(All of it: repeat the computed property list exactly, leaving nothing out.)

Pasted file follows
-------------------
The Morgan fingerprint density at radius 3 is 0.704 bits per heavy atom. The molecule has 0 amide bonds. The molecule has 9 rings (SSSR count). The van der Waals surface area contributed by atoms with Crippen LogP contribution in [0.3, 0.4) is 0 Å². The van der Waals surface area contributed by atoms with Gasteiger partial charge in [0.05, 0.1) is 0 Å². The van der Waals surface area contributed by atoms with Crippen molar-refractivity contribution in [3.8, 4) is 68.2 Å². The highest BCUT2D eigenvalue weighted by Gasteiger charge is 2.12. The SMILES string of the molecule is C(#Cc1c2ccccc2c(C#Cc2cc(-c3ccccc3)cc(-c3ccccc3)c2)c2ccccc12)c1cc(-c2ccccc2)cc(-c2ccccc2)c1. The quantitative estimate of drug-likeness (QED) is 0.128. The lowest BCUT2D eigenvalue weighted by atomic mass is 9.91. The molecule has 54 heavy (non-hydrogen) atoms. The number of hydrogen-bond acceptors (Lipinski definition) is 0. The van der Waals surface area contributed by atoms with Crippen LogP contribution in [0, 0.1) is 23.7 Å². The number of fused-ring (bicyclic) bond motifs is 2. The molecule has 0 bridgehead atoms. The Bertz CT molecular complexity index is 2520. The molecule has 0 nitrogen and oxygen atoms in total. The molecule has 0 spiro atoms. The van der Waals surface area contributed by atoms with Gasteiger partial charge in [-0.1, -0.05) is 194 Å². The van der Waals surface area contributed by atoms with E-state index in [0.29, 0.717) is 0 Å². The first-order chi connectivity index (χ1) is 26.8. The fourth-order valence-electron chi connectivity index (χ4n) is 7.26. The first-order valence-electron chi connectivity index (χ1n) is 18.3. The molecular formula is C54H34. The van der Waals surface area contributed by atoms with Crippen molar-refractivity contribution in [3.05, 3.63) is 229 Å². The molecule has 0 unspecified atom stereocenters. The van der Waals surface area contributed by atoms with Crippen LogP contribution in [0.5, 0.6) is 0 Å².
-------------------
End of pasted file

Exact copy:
The Morgan fingerprint density at radius 3 is 0.704 bits per heavy atom. The molecule has 0 amide bonds. The molecule has 9 rings (SSSR count). The van der Waals surface area contributed by atoms with Crippen LogP contribution in [0.3, 0.4) is 0 Å². The van der Waals surface area contributed by atoms with Gasteiger partial charge in [0.05, 0.1) is 0 Å². The van der Waals surface area contributed by atoms with Crippen molar-refractivity contribution in [3.8, 4) is 68.2 Å². The highest BCUT2D eigenvalue weighted by Gasteiger charge is 2.12. The SMILES string of the molecule is C(#Cc1c2ccccc2c(C#Cc2cc(-c3ccccc3)cc(-c3ccccc3)c2)c2ccccc12)c1cc(-c2ccccc2)cc(-c2ccccc2)c1. The quantitative estimate of drug-likeness (QED) is 0.128. The lowest BCUT2D eigenvalue weighted by atomic mass is 9.91. The molecule has 54 heavy (non-hydrogen) atoms. The number of hydrogen-bond acceptors (Lipinski definition) is 0. The van der Waals surface area contributed by atoms with Crippen LogP contribution in [0, 0.1) is 23.7 Å². The number of fused-ring (bicyclic) bond motifs is 2. The molecule has 0 bridgehead atoms. The Bertz CT molecular complexity index is 2520. The molecule has 0 nitrogen and oxygen atoms in total. The molecule has 0 spiro atoms. The van der Waals surface area contributed by atoms with Gasteiger partial charge in [-0.1, -0.05) is 194 Å². The van der Waals surface area contributed by atoms with E-state index in [0.29, 0.717) is 0 Å². The first-order chi connectivity index (χ1) is 26.8. The fourth-order valence-electron chi connectivity index (χ4n) is 7.26. The first-order valence-electron chi connectivity index (χ1n) is 18.3. The molecular formula is C54H34. The van der Waals surface area contributed by atoms with Crippen molar-refractivity contribution in [3.05, 3.63) is 229 Å². The molecule has 0 unspecified atom stereocenters. The van der Waals surface area contributed by atoms with Crippen LogP contribution in [0.5, 0.6) is 0 Å².